Fighting Stigma with Education: My Hepatitis C Story
Last updated: April 2021
The first time I heard the term, "hepatitis C," I was a teenager sitting in a doctors office, and this was also as you might already expect, my day of diagnosis.
I knew about HIV and AIDS, of course. Growing up we had more than one educator come to a school assembly or our classroom to scare us into HIV prevention. Yet, never a mention of hepatitis C.
The diagnosing doctor told me "it's a liver disease, you probably got it from shooting up." I was rushed out of the doctors office quickly after to make way for the next patient. I left with no more education about the disease I had then when I came in. And I was devastated. This marked my first experience with hepatitis C stigma.
I had to learn for myself
My experience with my diagnosing physician told me that if I wanted education about my disease, that I was going to have to get it myself. For a teenager, that can be rather tricky, but I tried to learn anything I could to help myself overcome the disease. At the time of my diagnosis there was no direct-acting antiviral treatment and the prospect of enduring the side effects of interferon did not sound agreeable. So I waited and focused on managing my other issues, including the addiction that was the catalyst for my hepatitis C diagnosis in the first place.
Fast forward to 2017, the year of my treatment. I had been referred by my family physician to a doctor to treat my hepatitis C. When the process of "one pill a day for twelve weeks" was explained to me I was elated! What a drastic change to the previous treatment options! As soon as I had financial coverage from the government I started my treatment with Epclusa, and for me it was as easy as taking a sugar pill. No side effects and within 6 weeks I cleared the virus. How wonderful modern science is.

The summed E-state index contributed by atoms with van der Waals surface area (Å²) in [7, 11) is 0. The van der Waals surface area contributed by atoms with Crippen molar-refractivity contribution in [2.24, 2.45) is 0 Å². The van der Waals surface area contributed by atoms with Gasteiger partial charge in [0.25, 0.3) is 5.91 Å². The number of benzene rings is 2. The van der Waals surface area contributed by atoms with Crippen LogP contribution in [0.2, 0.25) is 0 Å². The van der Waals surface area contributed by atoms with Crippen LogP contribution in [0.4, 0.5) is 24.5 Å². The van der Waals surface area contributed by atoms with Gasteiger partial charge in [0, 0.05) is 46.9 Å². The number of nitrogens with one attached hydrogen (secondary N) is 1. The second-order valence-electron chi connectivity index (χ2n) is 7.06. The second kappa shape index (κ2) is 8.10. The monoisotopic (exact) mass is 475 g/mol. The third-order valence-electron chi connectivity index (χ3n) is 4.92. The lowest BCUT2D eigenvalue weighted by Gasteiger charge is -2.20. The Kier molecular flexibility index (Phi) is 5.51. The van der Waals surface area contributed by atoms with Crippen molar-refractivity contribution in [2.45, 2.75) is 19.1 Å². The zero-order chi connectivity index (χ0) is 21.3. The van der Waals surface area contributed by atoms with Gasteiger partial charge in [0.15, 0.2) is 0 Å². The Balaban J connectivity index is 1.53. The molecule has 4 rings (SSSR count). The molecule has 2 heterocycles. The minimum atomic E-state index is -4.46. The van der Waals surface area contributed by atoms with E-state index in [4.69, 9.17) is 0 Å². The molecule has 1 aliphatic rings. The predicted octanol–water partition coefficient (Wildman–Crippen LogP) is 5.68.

Now I pay it forward as a health navigator
After my treatment hepatitis C left my mind again until 2018 when I was offered a position as a BBI (blood borne infection) health navigator with a non-profit in my city. I felt that as a person who has lived through a positive diagnosis I could best help those who were where I had been.
My work as a peer, educator and healthcare worker in the field of hepatitis C has brightened my life in more ways than I can articulate. I believe education is the key to everything, as the old adage says, "knowledge is power!" There are so many misconceptions and so much misinformation around hepatitis C, myself and my team have been slowly whittling away at the pervasive stigma and providing accurate, quality education. I have had the privilege of watching people clear the virus and reclaim their health. There are hard moments, to be sure, but at the end of the day I am grateful that my experience living with hepatitis C has facilitated so much opportunity for me and has allowed me to give back to my community in a meaningful way.
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